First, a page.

exponential technology

Our constant quest for convenience and collective expectations of instant gratification, where everything is just a click
Jobs that involve people skills but don't require prolonged educations should rise in status. Perhaps the cafes of the future will feature highly paid waiters serving lattes to impoverished lawyers.
Once we're cyborgs, he says, we'll be funnier, sexier and more loving.
We humans tend to think of ourselves as special, the culmination of the evolutionary tree. But that hardly seems credible to an astronomer, aware that although our Sun formed 4.5 billion years ago, it is barely in middle age. Should we regret our eventual obsolescence or try to prevent it -- to rage, rage against the dying of the mites, as it were?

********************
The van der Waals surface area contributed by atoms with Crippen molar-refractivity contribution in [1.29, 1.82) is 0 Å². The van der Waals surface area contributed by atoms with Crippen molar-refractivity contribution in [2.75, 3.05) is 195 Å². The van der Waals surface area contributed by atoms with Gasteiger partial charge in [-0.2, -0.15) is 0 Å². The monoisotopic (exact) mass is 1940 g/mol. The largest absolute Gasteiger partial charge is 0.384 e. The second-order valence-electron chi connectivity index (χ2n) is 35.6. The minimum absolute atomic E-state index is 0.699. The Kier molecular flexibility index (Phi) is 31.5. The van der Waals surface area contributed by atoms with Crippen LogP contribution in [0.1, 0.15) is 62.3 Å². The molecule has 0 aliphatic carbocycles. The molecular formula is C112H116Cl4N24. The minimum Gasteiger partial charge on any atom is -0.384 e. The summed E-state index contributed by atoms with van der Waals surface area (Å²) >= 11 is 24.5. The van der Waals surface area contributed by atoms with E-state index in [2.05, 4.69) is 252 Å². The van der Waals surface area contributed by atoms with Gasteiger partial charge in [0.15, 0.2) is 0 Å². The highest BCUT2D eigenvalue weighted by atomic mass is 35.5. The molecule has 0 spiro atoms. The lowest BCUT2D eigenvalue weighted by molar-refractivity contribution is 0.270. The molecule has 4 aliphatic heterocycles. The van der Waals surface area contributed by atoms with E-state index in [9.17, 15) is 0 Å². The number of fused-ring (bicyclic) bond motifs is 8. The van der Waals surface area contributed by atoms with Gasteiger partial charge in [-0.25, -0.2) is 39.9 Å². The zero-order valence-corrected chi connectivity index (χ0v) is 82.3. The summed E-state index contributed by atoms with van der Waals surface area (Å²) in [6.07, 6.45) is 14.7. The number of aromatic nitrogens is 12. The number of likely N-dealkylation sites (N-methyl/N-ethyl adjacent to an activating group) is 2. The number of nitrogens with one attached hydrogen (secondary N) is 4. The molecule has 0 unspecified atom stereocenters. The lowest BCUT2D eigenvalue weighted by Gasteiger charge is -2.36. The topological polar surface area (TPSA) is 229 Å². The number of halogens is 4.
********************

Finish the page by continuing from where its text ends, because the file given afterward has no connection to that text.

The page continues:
What happens to society when sexbots are everywhere?
This leading neuroengineer thinks it's dangerous to even try.
We are sequencing the world -- from ourselves to all of the organisms upon which we depend as a living planet. In the future, our planetary genome might include new life forms built in the lab; there is even talk of the possibility of a resurrected Neanderthal, carried by a surrogate human mother. Science fiction? Not anymore.
An interview with genome and synthetic life scientist J. Craig Venter.
An interview with philosopher Peter Sloterdijk.
Yo-Yo Ma's remarkable sounds emerge from a collaboration between him and his cello. We choose to view his contributions as more important. We don't view Yo-Yo Ma as mere facilitator of sounds produced by the cello. There's nothing that prevents us from granting the same kind of recognition to humans whose jobs require them to collaborate with computers.